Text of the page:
Thus, although it may ultimately develop that defendants in this case are not entitled to recover punitive damages, the Court believes *16 that it would be premature at this juncture to rule that defendants cannot possibly establish any facts which would meet the legal requirements necessary to sustain an award of punitive damages under Missouri law.
In Count III of defendants' counterclaim, defendant Audrey Glore seeks to recover damages from plaintiff in the amount of an assessment made against Audrey Glore by the Missouri Division of Employment Security. Certain contributions owed by Skyway Aviation pursuant to the Missouri Employment Security Law, § 288.010 et seq. RSMo., have not been paid, and the Division of Employment Security has assessed these amounts against defendant Glore. Defendant claims that he was assessed because during the period in question he was the pertinent individual designated in the corporate records of Skyway Aviation maintained by the Missouri Secretary of State. Glore alleges, however, that plaintiff is liable for the amount of the delinquent contributions because the contributions did not become due and payable until after the plaintiff assumed control of Skyway Aviation.
Plaintiff contends that Count III should be dismissed because defendant has failed to exhaust available administrative remedies. As the plaintiff correctly points out, the Missouri Employment Security Law contains a detailed administrative review procedure through which the validity of an assessment may be challenged. Moreover, the Missouri courts have held that compliance with the prescribed statutory procedure is mandatory and must be exhausted before a party can seek judicial review of the assessment. See Greater Kansas City Baptist and Community Hospital Ass'n v. Division of Employment Security, 583 S.W.2d 247, 249 (Mo.App.1979). Defendant does not dispute the availability of administrative review and, in fact, admits in his suggestions in response to plaintiff's motion to dismiss that he currently has pending before the Division of Employment Security a petition for reassessment.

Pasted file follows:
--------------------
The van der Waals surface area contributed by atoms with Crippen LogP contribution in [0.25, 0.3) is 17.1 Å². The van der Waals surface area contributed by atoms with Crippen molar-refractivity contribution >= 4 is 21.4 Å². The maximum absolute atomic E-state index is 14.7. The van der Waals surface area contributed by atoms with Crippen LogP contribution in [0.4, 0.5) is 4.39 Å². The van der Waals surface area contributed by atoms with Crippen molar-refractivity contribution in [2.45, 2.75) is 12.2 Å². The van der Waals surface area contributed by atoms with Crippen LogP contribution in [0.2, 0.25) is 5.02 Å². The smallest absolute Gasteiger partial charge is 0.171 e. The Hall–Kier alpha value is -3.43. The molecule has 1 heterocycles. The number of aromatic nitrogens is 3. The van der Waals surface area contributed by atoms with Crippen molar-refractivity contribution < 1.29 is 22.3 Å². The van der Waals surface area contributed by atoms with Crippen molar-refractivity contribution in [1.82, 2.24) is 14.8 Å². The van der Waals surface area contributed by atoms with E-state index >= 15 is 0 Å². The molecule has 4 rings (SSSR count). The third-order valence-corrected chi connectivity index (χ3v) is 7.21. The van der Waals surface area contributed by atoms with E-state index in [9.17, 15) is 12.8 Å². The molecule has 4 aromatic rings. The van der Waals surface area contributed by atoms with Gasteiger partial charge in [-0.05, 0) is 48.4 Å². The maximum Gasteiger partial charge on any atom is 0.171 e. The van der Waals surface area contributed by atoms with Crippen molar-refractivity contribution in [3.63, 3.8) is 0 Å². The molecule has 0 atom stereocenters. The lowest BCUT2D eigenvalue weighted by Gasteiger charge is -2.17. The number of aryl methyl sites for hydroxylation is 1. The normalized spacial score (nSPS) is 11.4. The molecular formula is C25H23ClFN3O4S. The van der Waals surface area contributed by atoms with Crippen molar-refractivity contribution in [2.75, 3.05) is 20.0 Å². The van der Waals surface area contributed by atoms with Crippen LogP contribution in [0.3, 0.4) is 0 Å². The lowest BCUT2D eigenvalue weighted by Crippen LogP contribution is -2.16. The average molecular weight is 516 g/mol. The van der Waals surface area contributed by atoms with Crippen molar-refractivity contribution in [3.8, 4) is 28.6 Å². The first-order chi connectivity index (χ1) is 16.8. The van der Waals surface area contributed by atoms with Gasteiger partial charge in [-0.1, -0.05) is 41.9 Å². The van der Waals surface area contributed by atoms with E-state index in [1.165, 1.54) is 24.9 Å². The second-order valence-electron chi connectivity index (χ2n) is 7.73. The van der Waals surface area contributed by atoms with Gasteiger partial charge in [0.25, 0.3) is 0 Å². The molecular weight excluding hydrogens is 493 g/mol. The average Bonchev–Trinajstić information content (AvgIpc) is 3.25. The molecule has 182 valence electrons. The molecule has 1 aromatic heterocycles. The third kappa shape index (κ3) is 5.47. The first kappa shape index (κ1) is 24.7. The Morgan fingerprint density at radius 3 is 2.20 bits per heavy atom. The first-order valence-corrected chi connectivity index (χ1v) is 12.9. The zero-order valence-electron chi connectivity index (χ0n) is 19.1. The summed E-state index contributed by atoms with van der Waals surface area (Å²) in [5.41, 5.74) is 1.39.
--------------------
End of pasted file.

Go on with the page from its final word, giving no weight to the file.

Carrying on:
The Court concurs with plaintiff's contention that exhaustion of all available administrative remedies is a condition precedent to the Court acquiring jurisdiction over the present controversy and holds that Count III of defendants' counterclaim must be dismissed. This dismissal is without prejudice, however, and, if upon exhaustion of the available administrative remedies this suit is still pending, defendant may petition the Court for leave to file an amended complaint.
Plaintiff has moved to dismiss Count IV of the counterclaim on the ground that it fails to state a claim against the plaintiff. Plaintiff contends that Count IV merely alleges that Skyway Aviation breached its employment contract with the defendant Audrey Glore, and, since Union Petrochem was not a party to this contract, defendant Glore has no claim against plaintiff for its breach. Defendant, however, refutes plaintiff's characterization of Count IV as a simple breach of employment contract action which defendant may assert only against Skyway Aviation. Defendant maintains that he has an independent cause of action against plaintiff because he alleges that plaintiff "caused" Skyway Aviation to breach its employment contract with defendant.